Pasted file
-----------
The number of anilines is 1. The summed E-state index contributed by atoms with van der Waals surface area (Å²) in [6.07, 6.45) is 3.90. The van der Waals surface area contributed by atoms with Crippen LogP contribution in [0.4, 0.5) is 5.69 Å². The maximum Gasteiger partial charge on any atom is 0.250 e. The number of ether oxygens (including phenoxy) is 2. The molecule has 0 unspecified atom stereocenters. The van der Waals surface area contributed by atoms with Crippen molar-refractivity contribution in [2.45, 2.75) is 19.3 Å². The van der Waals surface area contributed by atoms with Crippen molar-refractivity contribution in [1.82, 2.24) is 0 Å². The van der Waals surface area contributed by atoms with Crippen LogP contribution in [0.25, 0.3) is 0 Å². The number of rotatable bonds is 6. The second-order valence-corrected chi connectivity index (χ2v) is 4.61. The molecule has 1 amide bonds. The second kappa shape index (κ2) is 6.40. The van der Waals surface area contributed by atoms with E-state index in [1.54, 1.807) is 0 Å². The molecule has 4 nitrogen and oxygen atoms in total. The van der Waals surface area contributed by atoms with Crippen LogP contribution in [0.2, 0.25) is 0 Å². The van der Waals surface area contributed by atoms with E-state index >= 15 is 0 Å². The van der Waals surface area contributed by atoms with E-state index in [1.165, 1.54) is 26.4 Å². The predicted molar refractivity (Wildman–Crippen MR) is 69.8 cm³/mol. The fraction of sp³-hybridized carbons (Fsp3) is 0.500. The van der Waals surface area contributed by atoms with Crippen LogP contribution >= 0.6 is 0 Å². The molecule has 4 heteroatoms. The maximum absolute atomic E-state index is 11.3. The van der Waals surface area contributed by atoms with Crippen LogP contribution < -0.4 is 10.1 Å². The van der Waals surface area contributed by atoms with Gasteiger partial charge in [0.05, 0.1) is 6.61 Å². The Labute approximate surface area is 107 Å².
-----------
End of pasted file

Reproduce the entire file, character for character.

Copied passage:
The number of anilines is 1. The summed E-state index contributed by atoms with van der Waals surface area (Å²) in [6.07, 6.45) is 3.90. The van der Waals surface area contributed by atoms with Crippen LogP contribution in [0.4, 0.5) is 5.69 Å². The maximum Gasteiger partial charge on any atom is 0.250 e. The number of ether oxygens (including phenoxy) is 2. The molecule has 0 unspecified atom stereocenters. The van der Waals surface area contributed by atoms with Crippen molar-refractivity contribution in [2.45, 2.75) is 19.3 Å². The van der Waals surface area contributed by atoms with Crippen molar-refractivity contribution in [1.82, 2.24) is 0 Å². The van der Waals surface area contributed by atoms with Crippen LogP contribution in [0.25, 0.3) is 0 Å². The number of rotatable bonds is 6. The second-order valence-corrected chi connectivity index (χ2v) is 4.61. The molecule has 1 amide bonds. The second kappa shape index (κ2) is 6.40. The van der Waals surface area contributed by atoms with E-state index in [1.54, 1.807) is 0 Å². The molecule has 4 nitrogen and oxygen atoms in total. The van der Waals surface area contributed by atoms with Crippen LogP contribution in [0.2, 0.25) is 0 Å². The van der Waals surface area contributed by atoms with E-state index >= 15 is 0 Å². The van der Waals surface area contributed by atoms with E-state index in [1.165, 1.54) is 26.4 Å². The predicted molar refractivity (Wildman–Crippen MR) is 69.8 cm³/mol. The fraction of sp³-hybridized carbons (Fsp3) is 0.500. The van der Waals surface area contributed by atoms with Crippen LogP contribution >= 0.6 is 0 Å². The molecule has 4 heteroatoms. The maximum absolute atomic E-state index is 11.3. The van der Waals surface area contributed by atoms with Crippen LogP contribution < -0.4 is 10.1 Å². The van der Waals surface area contributed by atoms with Gasteiger partial charge in [0.05, 0.1) is 6.61 Å². The Labute approximate surface area is 107 Å².